Course Content
C++ Introduction
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C++ Variables & Constants
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C++Scope of Variable
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C++ Keywords & Identifiers
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C++ Data Types
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C++ Basic I/O
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C++ Type Conversion
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C++ Operators
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C++ Comments
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C++ If-else
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C++ Ternary Operator
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C++ for Loop
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C++ Ranged for Loop
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C++ while/do-while Loop
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C++ break Statement
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C++ Continue Statement
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C++ switch Statement
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C++ goto Statement
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C++ Functions
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C++ User-defined Functions
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C++ Default Arguments
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C++ Storage Class
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C++ Recursion
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C++ Return by Reference
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C++ Arrays
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C++ Multi-dimentional Arrays
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C++ Arrays & Function
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C++ String
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C++ Structure
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C++ Structure & Functions
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C++ Pointers to Structure
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C++ Pointers
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C++ Void Pointers
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C++ Pointers & Arrays
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C++ Pointers & Functions
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C++ Dynamic Memory Allocation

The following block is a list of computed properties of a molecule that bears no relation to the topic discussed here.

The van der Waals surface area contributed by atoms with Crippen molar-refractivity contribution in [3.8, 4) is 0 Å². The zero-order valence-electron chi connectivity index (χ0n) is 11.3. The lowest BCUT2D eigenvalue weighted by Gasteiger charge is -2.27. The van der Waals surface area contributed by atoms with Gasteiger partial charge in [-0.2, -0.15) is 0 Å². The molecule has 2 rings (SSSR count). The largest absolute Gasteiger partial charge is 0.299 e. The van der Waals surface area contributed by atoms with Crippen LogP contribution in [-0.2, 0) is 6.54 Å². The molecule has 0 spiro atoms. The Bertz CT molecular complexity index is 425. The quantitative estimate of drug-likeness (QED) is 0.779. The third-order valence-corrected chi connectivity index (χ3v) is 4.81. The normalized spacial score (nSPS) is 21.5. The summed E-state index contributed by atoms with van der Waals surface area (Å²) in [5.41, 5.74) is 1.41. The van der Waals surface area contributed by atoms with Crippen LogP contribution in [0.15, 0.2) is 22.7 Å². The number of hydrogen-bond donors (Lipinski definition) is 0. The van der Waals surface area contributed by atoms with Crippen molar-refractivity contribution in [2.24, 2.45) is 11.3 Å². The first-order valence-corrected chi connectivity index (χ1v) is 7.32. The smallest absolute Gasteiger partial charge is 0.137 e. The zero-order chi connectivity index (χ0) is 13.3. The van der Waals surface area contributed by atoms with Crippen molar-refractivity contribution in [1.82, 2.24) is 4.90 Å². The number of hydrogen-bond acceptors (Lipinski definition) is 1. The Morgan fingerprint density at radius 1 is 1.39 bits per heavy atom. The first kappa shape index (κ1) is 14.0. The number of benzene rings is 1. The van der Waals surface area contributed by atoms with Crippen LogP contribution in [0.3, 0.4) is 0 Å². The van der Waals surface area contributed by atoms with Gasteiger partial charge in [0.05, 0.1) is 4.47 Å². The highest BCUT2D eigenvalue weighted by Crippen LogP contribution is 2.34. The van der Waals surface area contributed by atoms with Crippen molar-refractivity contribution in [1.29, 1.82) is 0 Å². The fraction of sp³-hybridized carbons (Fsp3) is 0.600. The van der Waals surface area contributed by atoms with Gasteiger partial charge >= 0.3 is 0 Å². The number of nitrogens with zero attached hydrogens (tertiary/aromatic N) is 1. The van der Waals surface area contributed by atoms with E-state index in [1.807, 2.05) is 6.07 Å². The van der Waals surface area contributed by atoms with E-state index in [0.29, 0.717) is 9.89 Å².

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C++ OOPs Concepts
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C++ Objects and Class
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C++ Constructors
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C++ Destructors
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C++ Constructor Overloading
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C++ Objects & Function
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C++ Enumeration
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C++ Inheritance
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C++ Inheritance Access Control
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C++ Inheritance Types
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C++ Polymorphism
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C++ Function Overloading
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C++ Function Overriding
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C++ Operator Overloading
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C++ Friend Function
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C++ Virtual Function
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C++ Abstract Class & Pure Virtual Function
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C++ Encapsulation
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C++ Abstraction
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C++ Templates
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C++ Exception Handling
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C++ Multithreading
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C++ Standard Library
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C++ Programming Tutorials
About Lesson

C++ Exception Handling

In this tutorial, we will learn about Exception Handling in C++ with the help of examples.